Chargers Stadium Financing Plan: Sell City Owned Unicorns and Fairy Dust

by on July 14, 2015 · 0 comments

in Culture, Economy, History, Media, Politics, San Diego, Sports

unicorn pinkBy Doug Porter

This whole deal with using public money to build a stadium for a privately owned football team just keeps getting stranger.

Yesterday we learned the idea of using funds from developments adjacent to the Mission Valley site to fund the project was off the table. Ancillary development has been part of every stadium plan proposed over the past 15 years. That’s $225 million just vanishing. Gone. Poof!

Then where’s the stadium construction funding coming from? Mayor Kevin Faulconer’s spokesman, Craig Gustafson, emailed Scott Lewis at Voice of San Diego: “The plan the City/County team is developing is based on negotiations and discussions with the Chargers and the NFL.”

Dan McSwain at the Union-Tribune got the same response from a different Faulconer spokesman:

“The City/County plan does not rely on ancillary development for a stadium to be financed,” came the quick answer from Matt Awbrey, the mayor’s chief spokesman.

Well, that seems pretty clear. So this must mean a financing plan exists, as in selling bonds and such?

“It’s subject to negotiations and discussions with the team and NFL,” Awbrey responded. “Mayor Faulconer remains committed to a public vote.”

It’s an answer only a lawyer could love: San Diego knows its plan won’t include large-scale redevelopment, but it won’t know what the plan will include until the city completes negotiations with the Chargers, who have suspended negotiations. On the other hand, the Chargers refused to discuss financing, Awbrey said.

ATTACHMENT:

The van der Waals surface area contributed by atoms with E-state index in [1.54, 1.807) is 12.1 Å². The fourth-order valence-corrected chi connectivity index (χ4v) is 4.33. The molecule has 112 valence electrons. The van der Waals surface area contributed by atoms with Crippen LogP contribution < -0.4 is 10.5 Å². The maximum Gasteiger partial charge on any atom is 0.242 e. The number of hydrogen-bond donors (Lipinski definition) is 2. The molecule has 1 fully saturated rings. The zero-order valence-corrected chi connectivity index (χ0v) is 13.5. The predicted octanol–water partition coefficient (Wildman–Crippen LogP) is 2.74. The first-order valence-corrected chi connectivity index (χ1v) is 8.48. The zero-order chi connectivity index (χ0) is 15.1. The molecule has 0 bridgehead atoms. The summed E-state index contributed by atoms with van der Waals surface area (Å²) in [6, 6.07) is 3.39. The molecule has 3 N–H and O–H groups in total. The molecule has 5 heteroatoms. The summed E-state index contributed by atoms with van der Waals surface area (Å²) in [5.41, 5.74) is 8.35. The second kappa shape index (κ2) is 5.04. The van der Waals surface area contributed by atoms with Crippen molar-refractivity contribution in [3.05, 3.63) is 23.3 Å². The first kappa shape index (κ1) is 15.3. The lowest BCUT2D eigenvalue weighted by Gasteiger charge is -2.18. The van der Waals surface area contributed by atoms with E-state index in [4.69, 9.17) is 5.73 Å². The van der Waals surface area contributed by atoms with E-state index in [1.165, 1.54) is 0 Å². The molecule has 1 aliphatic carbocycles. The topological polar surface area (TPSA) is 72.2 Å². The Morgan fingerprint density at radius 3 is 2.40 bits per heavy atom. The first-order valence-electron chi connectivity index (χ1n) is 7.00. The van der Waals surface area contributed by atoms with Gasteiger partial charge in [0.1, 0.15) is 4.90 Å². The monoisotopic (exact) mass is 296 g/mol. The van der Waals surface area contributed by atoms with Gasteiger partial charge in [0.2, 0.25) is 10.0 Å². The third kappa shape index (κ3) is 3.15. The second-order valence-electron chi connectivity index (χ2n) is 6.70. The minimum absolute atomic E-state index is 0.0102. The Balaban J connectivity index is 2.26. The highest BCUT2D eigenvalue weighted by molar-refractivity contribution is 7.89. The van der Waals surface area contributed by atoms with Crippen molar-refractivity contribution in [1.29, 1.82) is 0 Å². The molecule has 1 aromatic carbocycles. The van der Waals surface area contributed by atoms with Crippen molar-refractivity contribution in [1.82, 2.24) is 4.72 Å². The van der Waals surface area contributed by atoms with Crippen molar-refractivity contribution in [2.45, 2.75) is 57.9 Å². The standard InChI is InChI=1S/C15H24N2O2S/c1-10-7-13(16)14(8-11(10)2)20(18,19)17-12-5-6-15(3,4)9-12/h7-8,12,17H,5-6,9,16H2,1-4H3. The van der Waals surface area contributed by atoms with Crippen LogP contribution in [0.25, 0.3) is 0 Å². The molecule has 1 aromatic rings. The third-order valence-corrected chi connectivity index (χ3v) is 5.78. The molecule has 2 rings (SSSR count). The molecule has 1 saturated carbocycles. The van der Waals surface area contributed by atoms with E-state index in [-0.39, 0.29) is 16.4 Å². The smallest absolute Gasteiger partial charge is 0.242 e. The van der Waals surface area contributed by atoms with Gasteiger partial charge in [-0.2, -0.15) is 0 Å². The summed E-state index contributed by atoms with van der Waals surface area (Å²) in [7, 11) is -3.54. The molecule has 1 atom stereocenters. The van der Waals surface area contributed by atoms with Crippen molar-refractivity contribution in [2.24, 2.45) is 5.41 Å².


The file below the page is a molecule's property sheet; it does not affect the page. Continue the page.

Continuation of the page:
When the mainstream media is calling a proposed civic project a “dog and pony show” (UT) and “this long-running performance art piece” (VOSD), you have to assume things are getting strange.

When the prospective beneficiaries [the Chargers] of this plan say it’s a “misbegotten scheme” it’s even stranger.

And the strangest part of all this would be the City Council’s pending approval of $2.1 million for an environmental study on this project, something the UT editorial board thinks we have no choice over:

There has been nothing in the behavior or attitude of San Diego Chargers ownership in the past six months that indicates the team has any intention of staying in San Diego beyond the upcoming season. But for City Hall to waver from its determined effort to prove there is a new stadium deal that could be made here would be to simply throw in the towel and wish the team happy days in Carson.

So, according to the UT editorial board, the only realistic choice is to proceed with a plan that will lose money for taxpayers, have a negligible impact on the economy and is unwanted by the owners of the football team.

This editorial was published despite the word oozing out of Los Angeles yesterday about the Chargers have been negotiating with the L.A. Memorial Coliseum since last year for a temporary deal while a new stadium is being built.

Oh, okay. Bring on the unicorns and the fairy dust.


The above was but an excerpt from Doug Porter’s daily column at San Diego Free Press.


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